Around the world today, access to information is critical. One Global Economy’s community driven approach to international development works to extend and enhance the benefits of information and technology to those who need it most – the world’s poor. One Global Economy engages individuals, nongovernmental organizations, businesses, and governments in a focused and scalable effort with local partners to provide communities and individuals with the tools they need, via technology, to improve their decision-making and facilitate their economic livelihood.
Online and Mobile Content
One Global Economy’s flagship product is the Beehive website (www.TheBeehive.org), a locally-created digital ecosystem that addresses issues related to health, education, financial management, income generation, and other vital themes. One Global Economy works hand-in-hand with local partners to identify the key community development priorities facing local residents and to gather best-practice information and highly localized resources that address these concerns. Written in the local language and targeted at users with low literacy levels, each Beehive aims to provide residents with the necessary tools to manage their diseases, improve their skills, and build their budgets. Anyone with access to the Internet or an online computer center can benefit from the information – on an average month, more than 130,000 unique visitors from 170 countries visit One Global Economy’s international Beehives, which operate in 12 countries.
One Global Economy has adapted to serve the enormous market of mobile phone users in developing countries. The South Africa Mobile Entrepreneurs program offers business information and financial literacy tips to small scale entrepreneurs over text messages.
One Global Economy’s Community Connectors program is a Training of Trainers program with a full online curriculum that teaches youth basic computer operations, Internet and Beehive navigation, entrepreneurship, leadership development, community asset mapping, and life skills management. After learning in the classroom, youth are sent into their communities to train fellow residents and to disseminate and gather relevant information using available local tools. One Global Economy also works with the managers at existing technology centers to help them improve their business and community skills.
Working closely with each community, One Global Economy has created unique social networks and collaboration sites to increase digital literacy and business technical capacity among owners and managers of computer centers by providing workshops and trainings at physical locations, called Community Knowledge Centers (CKCs), and through websites for Center Managers: www.RunCKC.org. RunCKC enables managers to share best practices, download resources and curriculum, and solve problems together through interactive dialogue. One Global Economy also offers unique, easy-to-modify sites for computer center managers and small nonprofits on sites called MyCKC (http://MyCKC.org,) providing training, hosting, and technical support for the site editors.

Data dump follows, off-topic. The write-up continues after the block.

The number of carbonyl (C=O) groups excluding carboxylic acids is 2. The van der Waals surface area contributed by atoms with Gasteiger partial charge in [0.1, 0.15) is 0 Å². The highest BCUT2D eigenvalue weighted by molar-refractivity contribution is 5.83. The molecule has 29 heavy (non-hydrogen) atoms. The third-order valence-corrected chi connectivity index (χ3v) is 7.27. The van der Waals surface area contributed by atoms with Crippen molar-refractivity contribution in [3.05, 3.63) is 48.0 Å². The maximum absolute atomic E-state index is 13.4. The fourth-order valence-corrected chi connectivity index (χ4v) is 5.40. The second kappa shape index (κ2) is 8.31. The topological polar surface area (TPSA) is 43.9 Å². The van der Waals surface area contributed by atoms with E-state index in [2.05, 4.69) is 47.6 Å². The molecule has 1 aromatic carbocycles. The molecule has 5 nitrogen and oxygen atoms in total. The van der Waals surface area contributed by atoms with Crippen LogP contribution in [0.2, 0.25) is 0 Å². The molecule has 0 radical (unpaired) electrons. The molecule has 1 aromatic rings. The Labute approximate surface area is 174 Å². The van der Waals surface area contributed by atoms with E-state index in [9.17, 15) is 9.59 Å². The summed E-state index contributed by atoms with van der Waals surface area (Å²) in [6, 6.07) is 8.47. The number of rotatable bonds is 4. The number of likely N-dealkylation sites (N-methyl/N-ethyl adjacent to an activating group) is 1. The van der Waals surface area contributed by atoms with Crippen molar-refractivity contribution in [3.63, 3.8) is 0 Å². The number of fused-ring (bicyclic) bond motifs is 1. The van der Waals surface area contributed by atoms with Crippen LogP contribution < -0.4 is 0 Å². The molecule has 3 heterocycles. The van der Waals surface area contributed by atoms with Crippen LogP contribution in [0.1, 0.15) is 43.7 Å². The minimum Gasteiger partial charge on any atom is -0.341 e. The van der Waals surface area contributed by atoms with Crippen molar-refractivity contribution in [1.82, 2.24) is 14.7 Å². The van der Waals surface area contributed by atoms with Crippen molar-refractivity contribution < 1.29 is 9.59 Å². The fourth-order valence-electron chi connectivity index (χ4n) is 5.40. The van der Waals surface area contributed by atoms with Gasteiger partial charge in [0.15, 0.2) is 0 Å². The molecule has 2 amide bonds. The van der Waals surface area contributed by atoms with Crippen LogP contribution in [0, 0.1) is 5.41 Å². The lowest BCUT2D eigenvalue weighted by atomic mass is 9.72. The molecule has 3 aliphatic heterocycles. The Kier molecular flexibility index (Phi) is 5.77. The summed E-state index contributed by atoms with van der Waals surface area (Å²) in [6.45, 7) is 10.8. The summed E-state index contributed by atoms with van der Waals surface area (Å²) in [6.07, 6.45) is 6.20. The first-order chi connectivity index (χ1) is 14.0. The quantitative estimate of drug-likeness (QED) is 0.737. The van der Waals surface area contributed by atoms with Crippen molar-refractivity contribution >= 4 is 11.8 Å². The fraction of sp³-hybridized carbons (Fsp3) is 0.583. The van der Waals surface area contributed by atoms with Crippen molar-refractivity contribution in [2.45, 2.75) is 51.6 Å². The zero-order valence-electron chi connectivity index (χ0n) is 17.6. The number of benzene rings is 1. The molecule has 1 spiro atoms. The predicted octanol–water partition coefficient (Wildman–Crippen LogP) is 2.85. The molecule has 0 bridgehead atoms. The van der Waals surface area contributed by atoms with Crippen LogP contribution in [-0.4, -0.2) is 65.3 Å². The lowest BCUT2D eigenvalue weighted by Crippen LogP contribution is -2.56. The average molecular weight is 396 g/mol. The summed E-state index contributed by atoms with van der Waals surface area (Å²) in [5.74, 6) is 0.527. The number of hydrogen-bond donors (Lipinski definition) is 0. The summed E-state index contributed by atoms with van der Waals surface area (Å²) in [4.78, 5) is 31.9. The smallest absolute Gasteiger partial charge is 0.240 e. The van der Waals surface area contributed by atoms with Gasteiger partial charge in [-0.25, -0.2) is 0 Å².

Asset mapping allows One Global Economy to connect local residents to employment opportunities and resources. In order to link individuals with locally-invested businesses, One Global Economy finds the latent skills of community residents and maps these skill sets into a shared database, connecting the residents with operations that local businesses would ordinarily outsource. Through interviews, stakeholder engagement sessions, focus groups, and surveys, One Global Economy seeks out community-driven opportunity identification, and provides resources for community leaders to recognize employment-generating strategies for their citizens.
- In 2010, more than 950,000 Arabic speaking people found vital information on the Jordan, Lebanon, and Israel Beehives.
- 300,000 people have accessed homework helper content from the Mexican Beehive, InfoFácil.
- 500 people in South Africa are receiving information via text messages about entrepreneurship, business planning and financial literacy.
“We need to share ideas, to grow together and also to work together based on one another’s experience,” wrote Robinson Opiyo, Pala Community Knowledge Center Manager, in rural Western Kenya. “This social network (www.RunCKC.org) is the best place do it.”
“Through MyCKC, I can get information from others and post information which other people can benefit from and i can inform people outside the community the situations we face and the achievements made so far.” Nicholas M. Makau, Kenya
One Global Economy works in Canada, Mexico, Nigeria, Cameroon, Turkey, Israel, Lebanon, Jordan, Ethiopia, Kenya, Rwanda, South Africa, Haiti, Brazil and India.